Birds of Prey #98 (DC) This issue we get yet another Bat-female. As a Cassandra Cain fan, I’m still smarting from DC’s nonsensical character assassination of Batgirl II, and am not quite ready to deal with Batgirl III just yet, although writer Gail Simone sure does present her appearance as a puzzler, seeing as how she has some sort of superspeed or teleportation powers, plus seems to know the secret IDs of the main three Birds. Simone almost makes what would have been a sweet reference to All-Star Batman and Robin, the Boy, I Wonder When the Next Issue of This Book Will Come Out? when Batgirl III introduces herself, if Simone didn’t censor it for religious content. The line is actually, “I’m the goddamn Batman,” not, “I’m the damn Batman.” And because I just can’t let what DC’s done to Cassandra Cain go, it’s worth noting that Oracle decides to look into the whereabouts of Batgirl III here, but has yet to search for Batgirl II. What the hell is that all about?
Conan #32 (Dark Horse Comics) Kurt Busiek returns from the DC Universe to continue the origin story of Conan, the occasionally running “Born on the Battlefield,” lushly illustrated by Greg Ruth. In this installment, Conan has hit puberty and already started bedding frails like the B.C. version of James Bond. He also proves that if he didn’t grow up to become a thief, barbarian and king, he would have made a hell of a professional bull rider.
Conan and the Songs of the Dead #3 (Dark Horse) Dear Joe R. Lansdale: Please write every Conan comic books from now on.
Marvel Adventures Avengers #5 (Marvel) Note to self: Be sure to read the credits more carefully before snapping up books. I would have passed on this ish if I had noticed in time that it was Tony Bedard rather than Jeff Parker who was scripting it, since it’s Parker’s writing that’s kept me interested in the title. Still, Bedard does a decent enough job. I can’t say I enjoyed the book, but it certainly wasn’t poorly done. And given the developments of Civil War this week, this title just got all the more important—It may be the only place you can expect to see Captain America and Iron Man getting along from now on.
Runaways #20 (Marvel) Given that writer Brian K. Vaughan and artist Adrian Alphona (who sits this ish out, with Mike Norton and Craig Yeung filling in) have announced their departure from the book, and that Joss Whedon will be coming on next, the book suddenly has an unfortunate, lame-duck vibe about it. The Runaways continue to do battle with the giant monster wrecking L.A., while Chase and Old Lace seek out the Gibborim to do a deal that will bring Gert back from the dead.
Superman #656 (DC) Alien spaceship crashes down in Russian wilderness, Soviets recover it and perform tests on the alien found within, alien escapes bent on revenge, hero fights alien. It’s hard to imagine a more played out plot for a superhero comic, but somehow writer Kurt Busiek and his top-notch art team make it seem like this is the first time anyone’s ever written that story. Plus, I’m loving what they’ve done with Arion, and can’t wait to see where that plotline’s going.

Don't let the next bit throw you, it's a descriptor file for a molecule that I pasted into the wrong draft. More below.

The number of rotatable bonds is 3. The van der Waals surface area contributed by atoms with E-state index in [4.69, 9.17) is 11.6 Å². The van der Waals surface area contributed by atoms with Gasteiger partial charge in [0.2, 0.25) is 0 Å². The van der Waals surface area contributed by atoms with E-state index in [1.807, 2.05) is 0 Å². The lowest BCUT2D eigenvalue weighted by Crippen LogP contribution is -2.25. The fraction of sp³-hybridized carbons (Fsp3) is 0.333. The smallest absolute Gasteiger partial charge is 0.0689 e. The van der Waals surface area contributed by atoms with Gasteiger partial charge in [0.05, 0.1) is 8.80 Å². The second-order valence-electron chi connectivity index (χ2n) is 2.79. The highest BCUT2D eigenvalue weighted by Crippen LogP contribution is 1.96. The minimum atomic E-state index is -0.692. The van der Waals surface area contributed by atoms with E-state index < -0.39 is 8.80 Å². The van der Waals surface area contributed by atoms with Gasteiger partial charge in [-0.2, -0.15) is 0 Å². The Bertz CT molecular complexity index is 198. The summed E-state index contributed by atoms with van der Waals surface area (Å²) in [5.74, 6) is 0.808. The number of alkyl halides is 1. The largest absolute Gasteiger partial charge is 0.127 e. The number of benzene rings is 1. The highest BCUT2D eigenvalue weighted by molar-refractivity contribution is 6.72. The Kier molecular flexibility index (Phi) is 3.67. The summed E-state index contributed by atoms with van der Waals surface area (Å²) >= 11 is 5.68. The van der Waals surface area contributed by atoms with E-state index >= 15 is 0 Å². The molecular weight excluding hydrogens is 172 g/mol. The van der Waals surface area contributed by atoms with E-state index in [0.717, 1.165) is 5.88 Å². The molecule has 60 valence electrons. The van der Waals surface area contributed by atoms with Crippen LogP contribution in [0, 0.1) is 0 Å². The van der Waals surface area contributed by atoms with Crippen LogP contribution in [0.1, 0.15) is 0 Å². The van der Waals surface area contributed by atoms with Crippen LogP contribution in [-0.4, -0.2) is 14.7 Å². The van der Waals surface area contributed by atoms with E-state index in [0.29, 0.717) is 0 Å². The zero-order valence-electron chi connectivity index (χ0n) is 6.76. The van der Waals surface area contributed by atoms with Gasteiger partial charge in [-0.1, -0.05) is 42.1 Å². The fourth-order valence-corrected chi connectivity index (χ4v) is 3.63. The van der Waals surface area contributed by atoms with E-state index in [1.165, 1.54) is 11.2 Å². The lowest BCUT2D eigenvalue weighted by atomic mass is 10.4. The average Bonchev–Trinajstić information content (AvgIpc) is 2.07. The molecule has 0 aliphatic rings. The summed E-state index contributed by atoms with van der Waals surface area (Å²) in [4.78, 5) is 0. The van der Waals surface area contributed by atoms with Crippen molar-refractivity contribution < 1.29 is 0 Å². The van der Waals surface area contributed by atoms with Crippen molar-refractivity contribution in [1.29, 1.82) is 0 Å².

Testament #10 (DC/Vertigo) The sad thing is, “Get tagged and you’re it” probably would sell RFID tags to today’s youth. I’d be a hell of a lot more comfortable with Douglas Rushkoff’s near-future sci-fi/political thriller if the future it presented didn’t feel so damn much like our present.
Union Jack #1 (Marvel) Britain’s working class hero, an Old World answer to Captain America, is enlisted by his government to lead a team of international hero on a desperate hunt to find and stop eight super-powered terrorists before they destroy large chunks of London, and the people living on them. Writer Christos N. Gage’s premise is solid, although the bickering between Jewish mutant Sabra and Saudi Arabian hero Arabian Knight is predictable and tiresome, and this story seems to be in poor taste, considering the actual terror attacks on London. Union Jack’s an interesting character though, with a cool look, and penciller Mike Perkins turns out some sweet action-packed art to go along with Gage’s story.
X-Factor #11 (Marvel) Writer Peter David has just added a fascinating new twist on to mutant evolution, tying it into European folklore in a novel and interesting way. The characters and their interaction has always been this titles strongest selling point, but now the plot is finally starting to catch up. Quicksilver seems terribly out of place, however, especially given the way he just pops in for a few panels before prancing off.